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Halloween-themed climate campaign aims to show horrors of methane gas

You may have seen an unusual ad recently. It begins with an eerie, night-time shot of a house, then shows a woman in a dark kitchen heating a kettle over a gas flame.

“Home: the one place you’re supposed to be safe,” a narrator says. “But what if the danger is coming from inside the house?”

Styled to resemble a trailer for a horror movie, the video is part of a new,Halloween-themed climate advocacy campaign making the rounds on social media and in movie theaters across the US.

“We’re finding new ways to reach an audience who are concerned about the climate and their health, and who we think need to be exposed to the way gas is harming them,” said James Hadgis, executive director of Gas Leaks, the advocacy group behind the videos.

⚠️ Learn the terrifying truth about the ‘natural’ gas, the #MethaneMonster, silently threatening your family’s health at https://t.co/9jzZbGEW3H #MethaneLeaks #MakeTheSwitch pic.twitter.com/jhHt70CDx2

— GasLeaksAction (@GasLeaksAction) August 1, 2023

Methane is a greenhouse gas that is 80 times more planet-heating than carbon dioxide in the short term. Research shows that the climate contributions of methane have been routinely underestimated and that the fuel has been linked to asthma and other health problems.

But fossil fuel ads have long claimed that gas is “clean” – a label that regulators have deemed false advertising.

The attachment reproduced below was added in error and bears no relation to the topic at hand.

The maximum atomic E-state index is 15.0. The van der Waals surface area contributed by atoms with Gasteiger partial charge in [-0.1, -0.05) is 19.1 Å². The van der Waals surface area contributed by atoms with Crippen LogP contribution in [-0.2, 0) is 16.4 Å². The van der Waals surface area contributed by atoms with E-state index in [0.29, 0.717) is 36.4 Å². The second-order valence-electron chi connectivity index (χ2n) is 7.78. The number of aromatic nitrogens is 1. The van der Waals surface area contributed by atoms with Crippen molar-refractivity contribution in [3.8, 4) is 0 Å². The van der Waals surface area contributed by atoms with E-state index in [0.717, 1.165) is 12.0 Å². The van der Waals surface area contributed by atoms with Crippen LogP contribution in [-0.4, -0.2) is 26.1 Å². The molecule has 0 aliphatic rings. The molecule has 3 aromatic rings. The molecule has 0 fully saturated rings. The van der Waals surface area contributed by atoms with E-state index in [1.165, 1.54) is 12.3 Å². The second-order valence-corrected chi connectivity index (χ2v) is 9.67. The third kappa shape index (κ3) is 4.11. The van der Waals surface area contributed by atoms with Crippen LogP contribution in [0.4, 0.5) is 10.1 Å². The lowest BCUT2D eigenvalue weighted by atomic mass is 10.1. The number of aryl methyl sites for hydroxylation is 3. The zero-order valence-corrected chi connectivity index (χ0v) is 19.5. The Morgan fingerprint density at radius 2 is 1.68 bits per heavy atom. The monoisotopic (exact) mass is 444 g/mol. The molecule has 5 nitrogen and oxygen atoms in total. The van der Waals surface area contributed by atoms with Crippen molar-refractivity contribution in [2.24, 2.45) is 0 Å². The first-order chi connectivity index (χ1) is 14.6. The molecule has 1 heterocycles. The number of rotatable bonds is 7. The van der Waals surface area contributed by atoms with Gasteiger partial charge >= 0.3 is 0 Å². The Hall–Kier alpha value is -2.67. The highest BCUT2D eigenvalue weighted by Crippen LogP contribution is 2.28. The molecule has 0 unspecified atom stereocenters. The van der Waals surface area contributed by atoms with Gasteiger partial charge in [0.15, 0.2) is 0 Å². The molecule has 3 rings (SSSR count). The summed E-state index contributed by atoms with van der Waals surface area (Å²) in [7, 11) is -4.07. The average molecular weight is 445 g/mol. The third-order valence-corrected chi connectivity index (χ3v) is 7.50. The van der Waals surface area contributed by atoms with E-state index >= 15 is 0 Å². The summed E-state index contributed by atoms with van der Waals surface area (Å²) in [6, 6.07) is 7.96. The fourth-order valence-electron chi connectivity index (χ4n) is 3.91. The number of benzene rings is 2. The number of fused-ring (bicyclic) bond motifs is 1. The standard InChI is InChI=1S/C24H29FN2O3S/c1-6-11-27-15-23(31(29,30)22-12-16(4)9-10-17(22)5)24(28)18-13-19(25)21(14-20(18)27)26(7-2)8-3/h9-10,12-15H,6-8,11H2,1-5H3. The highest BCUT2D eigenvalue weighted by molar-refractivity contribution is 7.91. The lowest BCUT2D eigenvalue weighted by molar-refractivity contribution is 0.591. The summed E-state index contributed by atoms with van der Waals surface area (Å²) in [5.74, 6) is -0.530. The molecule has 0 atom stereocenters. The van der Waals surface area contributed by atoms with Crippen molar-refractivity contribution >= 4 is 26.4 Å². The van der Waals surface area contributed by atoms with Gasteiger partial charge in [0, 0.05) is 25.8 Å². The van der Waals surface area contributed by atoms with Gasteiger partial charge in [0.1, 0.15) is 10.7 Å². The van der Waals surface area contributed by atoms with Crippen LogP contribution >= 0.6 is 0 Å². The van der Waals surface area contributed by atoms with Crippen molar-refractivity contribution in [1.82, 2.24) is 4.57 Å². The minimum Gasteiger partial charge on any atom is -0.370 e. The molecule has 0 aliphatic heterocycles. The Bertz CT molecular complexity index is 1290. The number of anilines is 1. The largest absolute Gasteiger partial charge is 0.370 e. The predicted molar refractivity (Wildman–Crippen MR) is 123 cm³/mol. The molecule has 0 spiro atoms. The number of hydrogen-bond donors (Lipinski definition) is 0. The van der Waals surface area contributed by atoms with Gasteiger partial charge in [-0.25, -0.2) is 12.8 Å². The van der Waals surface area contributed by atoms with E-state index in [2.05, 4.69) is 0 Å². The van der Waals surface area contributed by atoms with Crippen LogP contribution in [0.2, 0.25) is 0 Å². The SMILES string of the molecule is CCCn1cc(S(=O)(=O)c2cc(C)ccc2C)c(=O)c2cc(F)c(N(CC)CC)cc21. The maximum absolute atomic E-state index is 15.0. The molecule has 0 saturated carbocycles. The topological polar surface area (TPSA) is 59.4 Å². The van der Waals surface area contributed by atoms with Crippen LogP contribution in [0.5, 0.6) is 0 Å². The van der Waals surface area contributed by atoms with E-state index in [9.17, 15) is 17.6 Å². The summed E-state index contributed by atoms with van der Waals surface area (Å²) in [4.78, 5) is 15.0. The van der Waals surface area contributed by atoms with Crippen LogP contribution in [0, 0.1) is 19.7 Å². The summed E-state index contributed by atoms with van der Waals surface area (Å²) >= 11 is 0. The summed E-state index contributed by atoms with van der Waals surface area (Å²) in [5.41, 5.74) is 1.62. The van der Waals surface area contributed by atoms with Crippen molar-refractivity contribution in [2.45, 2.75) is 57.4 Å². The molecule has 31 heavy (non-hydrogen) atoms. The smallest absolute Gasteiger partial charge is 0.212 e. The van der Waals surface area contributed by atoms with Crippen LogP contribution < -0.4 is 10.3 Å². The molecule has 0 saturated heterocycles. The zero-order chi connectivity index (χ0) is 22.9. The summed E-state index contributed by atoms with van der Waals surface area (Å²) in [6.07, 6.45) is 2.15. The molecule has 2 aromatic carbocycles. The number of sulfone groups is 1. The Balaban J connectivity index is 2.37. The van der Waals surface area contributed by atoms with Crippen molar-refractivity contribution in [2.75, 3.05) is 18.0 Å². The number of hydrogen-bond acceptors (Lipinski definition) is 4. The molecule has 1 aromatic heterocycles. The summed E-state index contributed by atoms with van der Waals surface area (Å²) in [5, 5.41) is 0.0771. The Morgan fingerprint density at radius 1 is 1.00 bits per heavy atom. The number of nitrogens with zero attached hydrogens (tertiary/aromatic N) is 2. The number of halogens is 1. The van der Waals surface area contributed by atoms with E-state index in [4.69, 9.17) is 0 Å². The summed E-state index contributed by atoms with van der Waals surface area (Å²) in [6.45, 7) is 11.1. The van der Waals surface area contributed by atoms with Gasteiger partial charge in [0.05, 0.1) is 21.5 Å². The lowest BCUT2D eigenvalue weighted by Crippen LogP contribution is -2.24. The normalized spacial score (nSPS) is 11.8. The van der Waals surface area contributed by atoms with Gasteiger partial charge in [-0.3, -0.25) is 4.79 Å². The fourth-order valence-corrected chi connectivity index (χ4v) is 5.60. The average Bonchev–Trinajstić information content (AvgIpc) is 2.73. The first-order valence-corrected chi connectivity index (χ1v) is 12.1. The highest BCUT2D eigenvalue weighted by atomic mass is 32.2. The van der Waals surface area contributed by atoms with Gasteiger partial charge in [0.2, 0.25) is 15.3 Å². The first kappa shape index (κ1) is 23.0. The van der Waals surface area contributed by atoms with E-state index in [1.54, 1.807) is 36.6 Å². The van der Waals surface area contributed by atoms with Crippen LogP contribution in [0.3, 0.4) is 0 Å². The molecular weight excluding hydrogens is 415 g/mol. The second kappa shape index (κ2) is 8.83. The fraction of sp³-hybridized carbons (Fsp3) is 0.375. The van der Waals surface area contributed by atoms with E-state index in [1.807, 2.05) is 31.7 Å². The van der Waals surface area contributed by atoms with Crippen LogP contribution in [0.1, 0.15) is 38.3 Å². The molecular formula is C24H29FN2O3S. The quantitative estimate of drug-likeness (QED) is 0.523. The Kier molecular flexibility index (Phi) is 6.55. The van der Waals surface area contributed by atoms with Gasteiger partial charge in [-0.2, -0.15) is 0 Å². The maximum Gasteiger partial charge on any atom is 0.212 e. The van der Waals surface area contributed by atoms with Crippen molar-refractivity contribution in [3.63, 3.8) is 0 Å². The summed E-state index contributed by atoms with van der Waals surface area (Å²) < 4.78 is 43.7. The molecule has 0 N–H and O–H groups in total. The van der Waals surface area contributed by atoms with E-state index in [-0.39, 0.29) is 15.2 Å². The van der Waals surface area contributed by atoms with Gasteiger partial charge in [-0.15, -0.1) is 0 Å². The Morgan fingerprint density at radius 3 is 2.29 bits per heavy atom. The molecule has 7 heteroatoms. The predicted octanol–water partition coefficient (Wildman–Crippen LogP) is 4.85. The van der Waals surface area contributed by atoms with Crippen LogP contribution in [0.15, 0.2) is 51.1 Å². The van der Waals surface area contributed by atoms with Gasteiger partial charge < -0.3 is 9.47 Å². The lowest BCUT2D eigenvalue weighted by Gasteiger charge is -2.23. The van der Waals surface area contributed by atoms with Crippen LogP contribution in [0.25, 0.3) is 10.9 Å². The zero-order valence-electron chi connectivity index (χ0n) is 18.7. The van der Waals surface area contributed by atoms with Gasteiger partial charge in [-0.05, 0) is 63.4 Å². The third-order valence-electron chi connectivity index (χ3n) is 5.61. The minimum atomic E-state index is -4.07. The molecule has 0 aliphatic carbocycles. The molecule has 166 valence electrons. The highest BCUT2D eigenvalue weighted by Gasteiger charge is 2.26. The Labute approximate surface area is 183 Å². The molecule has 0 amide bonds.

“There’s a lot of messaging from the industry that we need to fight,” said Hadgis.

The new ads from Gas Leaks, which launched last year, paint a darker picture of the fuel source, pointing out the risks it poses for the climate and publichealth.

They come as part of a broader push from the climate movement to counter fossil fuel industry messaging. This fall, the non-profit media organization Fossil Free Media also unveiled a series of billboards calling out oil and gas companies for their role in fueling climate disasters, which featured maps of broken temperature records and read: “Brought to you by Big Oil.” The Hollywood director Adam McKay also released a viral spoof of a Chevron ad last September and subsequently launched the non-profit Yellow Dot Studios to produce similar content.

It’s time to break up with Big Oil. pic.twitter.com/ytTn9oJpN9

— Yellow Dot Studios (@weareyellowdot) September 6, 2023

McKay said humor can be a powerful toolfor climate advocacy.

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“Actual laughter is a truth detector,” he said. “You will never see an Exxon ad that makes you laugh because deep down inside we already know the truth that they are killing us all every day.”

Activists have spoofed fossil fuel industry ads before. In 2010, political pranksters the Yes Men teamed up with environmental organizations Rainforest Action Network and Amazon Watch to mimic Chevron ads.

But in recent years, researchers, journalists and elected officials have uncovered mountains of new evidence that fossil fuel ads are deliberatelymisleading, often taking cues from the tobacco industry.

“Over the last decade, it has become clear that greenwashing is one of the greatest barriers to climate progress,” said Jamie Henn, founder of Fossil Free Media, who also sits on Gas Leaks’ board. “Much of what’s held back climate progress isn’t just politics, but is also propaganda and communications.”